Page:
Another easy way to make that extra payment is to spread it out throughout the year. Divide your monthly payment by 12 and then add that cost to your monthly payments all year long. You’ll be making a full extra payment over the course of the year while hardly feeling the pinch.

4. Refinance

One of the best ways to pay off your loan early is to refinance. If interest rates have dropped since you took out your loan or your credit has improved dramatically, this can be a smart choice for you. Contact Destinations Credit Union to ask about refinancing.

It’s important to note that refinancing makes the most sense if it can help you pay down the loan sooner. You can accomplish this by shortening the life of the loan, an option you may be able to afford easily with your lower interest rate. Another means to the same goal is keeping the life of your loan unchanged and with your lower monthly payments, employing one of the methods mentioned above to shorten the overall life of your loan.

5. Boost your income and put all extra money toward the loan

A great way to cut the life of your loan is to work on earning more money with the intention of making extra payments on your loan. Consider selling stuff on Amazon or eBay, cutting your impulse purchases and putting saved money toward your loan, or taking on a side hustle on weekends or holidays for extra cash. Even a job that nets you an extra $200 a month can make a big difference in your loan.

Triumph over your loans by using one or more of these tricks to make them shorter and pay less interest. You deserve to keep more of your money!

Your Turn: Have you used any of these methods or a different approach for paying off a loan early? Tell us about it in the comments.

SOURCES:
https://www.thebalance.com/how-to-pay-off-debt-early-315571

https://www.google.com/amp/s/www.huffpost.com/entry/top-6-ways-to-pay-off-any-loan-faster_b_1624242/amp
https://www.payoff.com/life/money/6-ways-to-pay-off-your-car-loan-early/

7 Reasons Not To Skip A Home Inspection

Shopping for a new home can be an exciting blur of listings, neighborhood scouting andinspection open houses. There’s so much to consider! You want a house in the perfect neighborhood with that gorgeous kitchen and great yard, all within your budget.

And then, it all finally comes together and you think you’ve found your dream home. But don’t go “under contract” just yet! First, be sure to have an inspection contingency included in your contract. Doing so can save you a ton of aggravation and thousands of dollars in the long run.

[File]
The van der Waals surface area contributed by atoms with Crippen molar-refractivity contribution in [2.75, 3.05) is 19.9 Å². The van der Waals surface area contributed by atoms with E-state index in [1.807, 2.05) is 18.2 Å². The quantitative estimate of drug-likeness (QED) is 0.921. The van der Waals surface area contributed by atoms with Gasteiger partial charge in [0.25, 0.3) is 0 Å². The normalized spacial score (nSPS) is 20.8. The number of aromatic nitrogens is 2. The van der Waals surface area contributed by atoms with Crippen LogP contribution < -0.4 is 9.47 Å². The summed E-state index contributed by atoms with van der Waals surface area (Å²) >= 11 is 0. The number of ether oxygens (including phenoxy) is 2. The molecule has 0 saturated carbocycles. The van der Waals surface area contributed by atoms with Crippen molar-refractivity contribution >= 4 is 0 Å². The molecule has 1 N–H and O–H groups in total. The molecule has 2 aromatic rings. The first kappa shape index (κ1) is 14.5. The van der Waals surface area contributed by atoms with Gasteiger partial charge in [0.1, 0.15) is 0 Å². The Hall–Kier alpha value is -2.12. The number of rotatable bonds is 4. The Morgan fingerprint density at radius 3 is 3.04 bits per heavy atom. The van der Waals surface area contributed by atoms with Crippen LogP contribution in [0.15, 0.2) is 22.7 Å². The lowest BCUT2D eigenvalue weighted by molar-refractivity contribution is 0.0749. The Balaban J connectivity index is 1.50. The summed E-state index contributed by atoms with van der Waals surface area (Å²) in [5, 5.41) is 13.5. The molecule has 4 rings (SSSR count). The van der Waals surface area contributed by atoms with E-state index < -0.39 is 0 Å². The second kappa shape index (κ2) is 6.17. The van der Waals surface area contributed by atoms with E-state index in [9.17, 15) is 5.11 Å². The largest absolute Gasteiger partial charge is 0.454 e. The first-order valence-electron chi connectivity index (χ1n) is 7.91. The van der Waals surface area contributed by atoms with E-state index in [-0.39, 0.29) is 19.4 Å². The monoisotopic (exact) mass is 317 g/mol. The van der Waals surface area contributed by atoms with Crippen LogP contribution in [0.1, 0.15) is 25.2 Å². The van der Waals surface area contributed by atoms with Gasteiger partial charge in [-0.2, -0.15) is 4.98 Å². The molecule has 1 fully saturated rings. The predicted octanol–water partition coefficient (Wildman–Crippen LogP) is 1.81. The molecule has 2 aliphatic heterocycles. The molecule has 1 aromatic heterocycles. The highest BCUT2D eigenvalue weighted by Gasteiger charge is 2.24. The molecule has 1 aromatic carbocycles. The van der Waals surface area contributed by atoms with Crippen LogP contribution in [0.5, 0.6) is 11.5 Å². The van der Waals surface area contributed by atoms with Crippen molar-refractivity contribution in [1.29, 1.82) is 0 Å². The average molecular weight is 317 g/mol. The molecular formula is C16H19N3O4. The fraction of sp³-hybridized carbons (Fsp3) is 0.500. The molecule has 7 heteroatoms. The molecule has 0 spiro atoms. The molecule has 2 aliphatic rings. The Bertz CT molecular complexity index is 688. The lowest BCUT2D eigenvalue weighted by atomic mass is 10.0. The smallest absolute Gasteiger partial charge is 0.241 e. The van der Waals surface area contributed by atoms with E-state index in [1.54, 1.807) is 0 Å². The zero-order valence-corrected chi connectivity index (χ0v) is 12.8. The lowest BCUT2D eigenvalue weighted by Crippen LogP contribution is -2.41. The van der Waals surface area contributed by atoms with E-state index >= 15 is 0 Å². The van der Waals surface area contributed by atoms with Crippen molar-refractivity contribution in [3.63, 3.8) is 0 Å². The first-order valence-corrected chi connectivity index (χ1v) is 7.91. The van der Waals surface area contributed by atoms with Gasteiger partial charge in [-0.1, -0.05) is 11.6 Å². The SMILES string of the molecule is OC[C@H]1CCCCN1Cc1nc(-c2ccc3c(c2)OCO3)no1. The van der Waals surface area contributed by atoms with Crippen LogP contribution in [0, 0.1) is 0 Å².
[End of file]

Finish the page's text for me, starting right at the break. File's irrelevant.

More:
Once you’re under contract, you’ll need to have your future home professionally inspected by a certified engineer or a licensed inspector. The inspector will carefully examine the entire house from top to bottom, checking its systems, structure and equipment for functionality and potential problems.

A home inspection will set you back several hundred dollars, but it can easily save you thousands down the line. Before you officially become the new owner of the house, learn all you can about its general condition.

Here are 7 reasons you don’t want to skip a home inspection:

1.)   Find deal-breakers

A house can look fantastic, but have major structural or technical issues with its wiring, roof, HVAC system, plumbing and more. A quality home inspection will give you the inside scoop on a house before it becomes your home. If the inspection reveals any large problems that would require heavy maintenance or expensive repairs, you may want to back out of the deal. Having an inspection contingency in your contract gives you a way to opt out even after you are officially under contract.

If the inspection reveals major problems, but you like the home too much to back away, you can ask the seller to fix the problems before the closing date. Sellers will usually agree to cover any major repairs or to offer the buyer a credit toward overseeing the repairs themselves.

2.)   Safety concerns

An inspection can reveal the presence of harmful substances like radon, carbon monoxide and mold. Look for these hazards before the home is officially yours. You don’t want any unpleasant surprises after it’s too late.